This week's budget agreement between Senate Budget Committee Chair Patty Murray, D-Wash., and House Budget Committee Chair Paul Ryan, R-Wis., was a small one, but it met important criteria for a budget deal. But, in a glaring omission, it doesn't renew federal emergency unemployment insurance benefits that will expire just after Christmas.
They shouldn't, but apparently lawmakers will go home for Christmas without fixing the problem. Certainly they should fix it retroactively when they return in January.
As I discussed on this blog a month ago, the Federal Emergency Unemployment Compensation program, which since 2008 has provided financial support to nearly 24 million workers who've lost their jobs in the deepest and most protracted jobs slumps since the Great Depression, will expire at the end of the year. Policymakers have enacted an emergency unemployment insurance program in all seven previous major recessions back to the late 1950s, and none of the previous programs was allowed to expire until labor market conditions had improved sufficiently. We're not there yet.
While unemployment has fallen to 7.0 percent, this measure alone provides too optimistic a picture of the labor market's overall health. The recession drove many people out of the labor force, and scarce job opportunities in the ongoing jobs slump have kept many potential jobseekers on the sidelines.
Their absence from the ranks of the officially unemployed keeps the unemployment rate lower than it otherwise would be. But it also means that the share of the population with a job, which plunged in the recession to levels last seen in the 1980s, has changed little over the last four years. In a robust jobs recovery, the unemployment rate would fall quickly, but labor force participation and the share of the population with a job would rise.
In addition, long-term unemployment remains a significant concern. Nearly two-fifths (37.3 percent) of the 10.9 million people who are unemployed — 4.1 million people — have been looking for work for 27 weeks or longer (regular unemployment insurance benefits typically run out after 26 weeks). These long-term unemployed represent 2.6 percent of the labor force. At 2.6 percent, the long-term unemployment rate is at least twice as high as when any previous emergency federal unemployment insurance program expired (see chart).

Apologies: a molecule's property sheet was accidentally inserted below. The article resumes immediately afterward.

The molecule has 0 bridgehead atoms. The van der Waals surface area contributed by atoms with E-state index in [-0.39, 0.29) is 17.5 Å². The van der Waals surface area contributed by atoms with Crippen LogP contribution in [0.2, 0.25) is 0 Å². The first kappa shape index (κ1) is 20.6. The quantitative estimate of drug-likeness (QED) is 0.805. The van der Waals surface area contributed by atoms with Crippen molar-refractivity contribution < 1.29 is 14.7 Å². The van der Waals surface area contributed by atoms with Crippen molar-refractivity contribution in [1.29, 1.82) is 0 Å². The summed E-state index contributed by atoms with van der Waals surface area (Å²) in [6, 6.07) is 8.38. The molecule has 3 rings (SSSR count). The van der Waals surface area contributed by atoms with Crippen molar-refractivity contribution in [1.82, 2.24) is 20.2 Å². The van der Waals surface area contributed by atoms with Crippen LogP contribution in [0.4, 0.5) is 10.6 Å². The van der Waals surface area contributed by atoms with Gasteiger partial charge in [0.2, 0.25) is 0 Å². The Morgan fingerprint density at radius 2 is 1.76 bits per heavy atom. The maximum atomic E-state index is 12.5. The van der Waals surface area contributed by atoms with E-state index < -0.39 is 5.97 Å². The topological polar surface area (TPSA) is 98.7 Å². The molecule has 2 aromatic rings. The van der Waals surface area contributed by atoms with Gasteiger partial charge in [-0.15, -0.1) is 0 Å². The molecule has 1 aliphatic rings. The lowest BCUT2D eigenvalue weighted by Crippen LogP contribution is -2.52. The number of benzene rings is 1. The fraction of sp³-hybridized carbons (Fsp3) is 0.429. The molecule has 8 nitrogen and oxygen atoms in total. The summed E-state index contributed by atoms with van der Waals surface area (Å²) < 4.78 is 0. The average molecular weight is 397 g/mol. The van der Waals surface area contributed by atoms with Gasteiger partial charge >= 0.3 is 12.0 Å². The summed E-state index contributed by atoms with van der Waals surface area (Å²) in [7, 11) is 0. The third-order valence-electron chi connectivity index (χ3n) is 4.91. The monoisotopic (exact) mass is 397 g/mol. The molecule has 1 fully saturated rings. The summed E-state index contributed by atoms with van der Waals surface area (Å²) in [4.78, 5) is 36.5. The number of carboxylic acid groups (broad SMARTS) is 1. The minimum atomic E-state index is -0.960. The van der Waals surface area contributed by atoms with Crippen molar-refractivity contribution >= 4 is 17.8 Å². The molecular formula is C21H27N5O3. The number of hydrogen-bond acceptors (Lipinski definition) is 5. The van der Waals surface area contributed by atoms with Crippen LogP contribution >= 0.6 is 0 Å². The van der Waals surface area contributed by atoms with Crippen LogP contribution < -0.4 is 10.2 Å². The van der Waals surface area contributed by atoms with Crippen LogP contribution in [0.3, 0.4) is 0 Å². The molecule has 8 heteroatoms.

Failure to extend emergency benefits adds to the financial hardship of the long-term unemployed and their families, but it's also a drag on the economy. The Congressional Budget Office estimates that an extension would boost the economy by up to 0.3 percent by the end of 2014 and add up to 300,000 jobs. Not extending the benefits would remove that potential boost from the economy.
To put the emergency unemployment insurance program's economic impact of in perspective, it's about the same size as the impact of the Murray-Ryan budget deal in 2014. Economist Joel Prakken of Macroeconomic Advisers says, for example, that the deal would boost economic growth by "maybe 1/4 percentage point" compared to the sequestration cuts scheduled under current law.
As I mentioned at the top, the budget deal meets some important criteria, including one I've mentioned often on this blog: it raises deficits in the near term to boost the economic recovery, but reduces them by an even larger amount later, when the economy is expected to be stronger. But here's the rub: The economic drag caused by lawmakers' failure to include an extension of federal emergency jobless benefits in the deal would likely negate that stimulus.
Without an extension, 4.9 million people will lose out on benefits in the next 12 months, according to Labor Department estimates. The economy will also lose out on a needed boost.
Chad Stone is chief economist at the Center on Budget and Policy Priorities.